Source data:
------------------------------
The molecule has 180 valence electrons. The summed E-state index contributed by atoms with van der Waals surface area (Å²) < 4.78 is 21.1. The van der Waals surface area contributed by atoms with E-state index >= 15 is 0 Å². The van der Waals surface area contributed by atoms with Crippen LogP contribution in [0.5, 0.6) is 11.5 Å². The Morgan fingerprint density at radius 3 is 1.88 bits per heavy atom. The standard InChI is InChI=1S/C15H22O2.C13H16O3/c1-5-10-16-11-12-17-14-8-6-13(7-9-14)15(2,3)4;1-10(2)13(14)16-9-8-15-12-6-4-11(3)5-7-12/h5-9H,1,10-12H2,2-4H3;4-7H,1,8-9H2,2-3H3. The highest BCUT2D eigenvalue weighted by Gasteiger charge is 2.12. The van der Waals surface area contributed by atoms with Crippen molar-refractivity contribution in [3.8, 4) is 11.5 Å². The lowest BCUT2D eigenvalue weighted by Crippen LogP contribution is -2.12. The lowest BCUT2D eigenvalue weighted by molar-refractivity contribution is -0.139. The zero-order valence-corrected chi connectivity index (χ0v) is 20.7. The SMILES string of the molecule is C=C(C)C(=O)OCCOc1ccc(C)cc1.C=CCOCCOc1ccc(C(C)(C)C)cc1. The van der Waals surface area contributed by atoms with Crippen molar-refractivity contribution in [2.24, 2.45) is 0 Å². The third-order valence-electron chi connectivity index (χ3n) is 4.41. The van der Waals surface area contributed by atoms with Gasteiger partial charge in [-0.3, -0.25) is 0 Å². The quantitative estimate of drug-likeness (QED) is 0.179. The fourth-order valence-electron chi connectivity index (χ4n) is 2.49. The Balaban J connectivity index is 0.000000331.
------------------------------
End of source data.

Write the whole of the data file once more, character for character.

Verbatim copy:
The molecule has 180 valence electrons. The summed E-state index contributed by atoms with van der Waals surface area (Å²) < 4.78 is 21.1. The van der Waals surface area contributed by atoms with E-state index >= 15 is 0 Å². The van der Waals surface area contributed by atoms with Crippen LogP contribution in [0.5, 0.6) is 11.5 Å². The Morgan fingerprint density at radius 3 is 1.88 bits per heavy atom. The standard InChI is InChI=1S/C15H22O2.C13H16O3/c1-5-10-16-11-12-17-14-8-6-13(7-9-14)15(2,3)4;1-10(2)13(14)16-9-8-15-12-6-4-11(3)5-7-12/h5-9H,1,10-12H2,2-4H3;4-7H,1,8-9H2,2-3H3. The highest BCUT2D eigenvalue weighted by Gasteiger charge is 2.12. The van der Waals surface area contributed by atoms with Crippen molar-refractivity contribution in [3.8, 4) is 11.5 Å². The lowest BCUT2D eigenvalue weighted by Crippen LogP contribution is -2.12. The lowest BCUT2D eigenvalue weighted by molar-refractivity contribution is -0.139. The zero-order valence-corrected chi connectivity index (χ0v) is 20.7. The SMILES string of the molecule is C=C(C)C(=O)OCCOc1ccc(C)cc1.C=CCOCCOc1ccc(C(C)(C)C)cc1. The van der Waals surface area contributed by atoms with Crippen molar-refractivity contribution in [2.24, 2.45) is 0 Å². The third-order valence-electron chi connectivity index (χ3n) is 4.41. The van der Waals surface area contributed by atoms with Gasteiger partial charge in [-0.3, -0.25) is 0 Å². The quantitative estimate of drug-likeness (QED) is 0.179. The fourth-order valence-electron chi connectivity index (χ4n) is 2.49. The Balaban J connectivity index is 0.000000331.